Spafford is one of the Northwest’s most original and compelling artists. Always struggling against the facile and fashionable, Spafford has created a unique, monumental style that is a synthesis of powerful imagery and brilliant formal invention. He draws upon his masterful draftsmanship and rigorous formal skills to create paintings that are psychologically penetrating.  His vision is a timeless one conveying both an affirmation of life and a deep awareness of mortality. Spafford’s paintings are provocative, emphatic statements that haunt memory.”

 – Bruce Guenther, curator of Contemporary Art for Documents Northwest, The Poncho Series; Michael Spafford, Seattle Art Museum January 1986


“Michael Spafford abbreviates and freely alters the stories that interest him, ignoring the convoluted and decorative. What’s left are the primary passions, the excavated pressure points of human consciousness…. Myth is Spafford’s catalyst.  He doesn’t want to shake the history off rape, romance, murder and phallus-worship, the pathological underpinnings of the heroic.  In myth he finds access to extreme situations that cannot be dismissed as contemporary aberration. He is after the pause before slaughter, the moment of cataclysmic fusion, the reverberation after. He paints pictorial currents, beyond personal grievance or moral judgment.”

 – Regina Hackett, Art Critic, for Michael Spafford: Origins – Selected Paintings and Drawings. 1961-1990  Exhibit at Bellevue Art Museum


“Spafford uses myth to explore the darker side of the heroic. The myths he dislodges from history are contemporary critiques of male power… Spafford’s mythic males are trapped in the imperatives of their natures.  They rule and run amok, fulfilling their destinies through the strength of Spafford’s style… Scraped down and worn as if from too much handling, the images have the spare grace of elementary forms. The hero’s labors have been reduced to verbs, decisive acts stripped of extraneous story… Like Leon Golub and Georg Baselitz, Spafford is a power painter. He makes coherence of chaos and brings to modern figurative painting his own deeply affecting stamp.”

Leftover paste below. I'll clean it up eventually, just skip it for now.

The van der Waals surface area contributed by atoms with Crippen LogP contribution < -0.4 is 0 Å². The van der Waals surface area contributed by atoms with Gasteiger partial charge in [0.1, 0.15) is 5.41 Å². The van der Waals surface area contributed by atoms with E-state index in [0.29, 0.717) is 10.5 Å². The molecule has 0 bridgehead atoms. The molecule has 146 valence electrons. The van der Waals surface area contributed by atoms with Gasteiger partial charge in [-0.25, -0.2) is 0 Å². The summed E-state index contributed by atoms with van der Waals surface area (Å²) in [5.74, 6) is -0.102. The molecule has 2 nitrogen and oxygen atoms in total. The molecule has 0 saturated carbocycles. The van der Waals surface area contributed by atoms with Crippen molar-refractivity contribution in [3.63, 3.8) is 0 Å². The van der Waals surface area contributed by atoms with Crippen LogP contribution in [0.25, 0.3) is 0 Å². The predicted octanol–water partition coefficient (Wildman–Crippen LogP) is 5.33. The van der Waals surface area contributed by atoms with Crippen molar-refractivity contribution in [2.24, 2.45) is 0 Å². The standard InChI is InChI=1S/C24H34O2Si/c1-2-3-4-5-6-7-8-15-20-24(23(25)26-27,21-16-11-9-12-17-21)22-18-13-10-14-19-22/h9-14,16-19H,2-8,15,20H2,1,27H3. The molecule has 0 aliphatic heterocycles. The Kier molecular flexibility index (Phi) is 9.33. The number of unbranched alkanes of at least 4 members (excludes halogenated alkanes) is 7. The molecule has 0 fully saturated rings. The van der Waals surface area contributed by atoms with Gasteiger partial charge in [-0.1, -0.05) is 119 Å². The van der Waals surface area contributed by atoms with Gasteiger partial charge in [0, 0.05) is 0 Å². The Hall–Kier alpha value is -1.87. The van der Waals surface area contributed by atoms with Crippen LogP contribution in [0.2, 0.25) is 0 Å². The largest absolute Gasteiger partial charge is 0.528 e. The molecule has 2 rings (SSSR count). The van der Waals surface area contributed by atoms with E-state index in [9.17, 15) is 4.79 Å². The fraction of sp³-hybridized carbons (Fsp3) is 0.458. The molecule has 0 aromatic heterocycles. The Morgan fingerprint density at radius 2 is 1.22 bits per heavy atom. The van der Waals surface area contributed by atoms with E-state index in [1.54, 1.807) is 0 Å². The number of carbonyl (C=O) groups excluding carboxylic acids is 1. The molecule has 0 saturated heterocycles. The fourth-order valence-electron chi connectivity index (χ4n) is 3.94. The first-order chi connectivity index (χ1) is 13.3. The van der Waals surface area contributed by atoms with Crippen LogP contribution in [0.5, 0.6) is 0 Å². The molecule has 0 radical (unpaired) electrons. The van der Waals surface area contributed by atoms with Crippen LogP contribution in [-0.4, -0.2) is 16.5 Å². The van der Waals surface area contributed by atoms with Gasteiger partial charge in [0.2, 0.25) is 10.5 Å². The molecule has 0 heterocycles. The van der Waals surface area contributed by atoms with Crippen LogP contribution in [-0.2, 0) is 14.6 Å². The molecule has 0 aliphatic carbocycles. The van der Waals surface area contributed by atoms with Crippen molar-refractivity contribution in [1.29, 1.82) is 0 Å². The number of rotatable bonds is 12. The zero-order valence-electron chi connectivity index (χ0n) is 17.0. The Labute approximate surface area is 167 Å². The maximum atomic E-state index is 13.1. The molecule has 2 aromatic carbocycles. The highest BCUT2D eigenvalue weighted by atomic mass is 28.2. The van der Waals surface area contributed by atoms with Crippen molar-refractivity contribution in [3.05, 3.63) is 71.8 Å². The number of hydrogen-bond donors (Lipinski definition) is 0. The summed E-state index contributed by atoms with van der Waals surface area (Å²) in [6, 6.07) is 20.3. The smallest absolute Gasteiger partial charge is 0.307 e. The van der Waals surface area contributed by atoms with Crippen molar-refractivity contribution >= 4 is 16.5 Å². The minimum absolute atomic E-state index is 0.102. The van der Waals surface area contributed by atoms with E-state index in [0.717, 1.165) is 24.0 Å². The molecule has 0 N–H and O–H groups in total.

– Regina Hackett, for What’s Happening, Seattle Post-Intelligencer, December, 1995


“Spafford’s dramatic, blocky, pared-to-the-bone Modernist style has always seemed a perfect visual language to describe the Greek myths.  His heroes, gods and giants, are frequently in silhouette, without features. The result is that his paintings and prints suggest a universality that makes them archetypal. Without reading the names of the works, the viewer has no idea when these events occurred, or to whom. Indeed, it those who worry that we, as a society, by leaving little patrimony for future generations may easily see Spafford’s latest work as an allegory for our society’s malfeasance to his children.”

-Robin Updike, for Tempo, The Seattle Times, December 1995


“To depict the immanent meanings these archaic tales, he developed a visual format poised between the figurative and the abstract, between Dionysian expressionism and Apollonian rationality.  These contrary systems of rendering are played off one against the other in a series of compositions until grand themes and narrative details are collapsed into elemental silhouettes. Formally re-enacting the conflicts and transformations that animate classical legends, Spafford creates mythography by linking the actions of his heroes and heroines with the process of visual realization itself. They are strong visual images, executed on a large scale, for the most part, in a bold graphic style.  Spafford creates many levels, both within the physicality of the paint and within the symbolism of the subject matter.”

– Patricia Failing, Visiting Lecturer, University of Washington and Contributing Editor for ARTnews, for Essay accompanying The Mythic Themes of Michael Spafford, Western Gallery at Western Washington University and The Whatcom County Museum of History and Art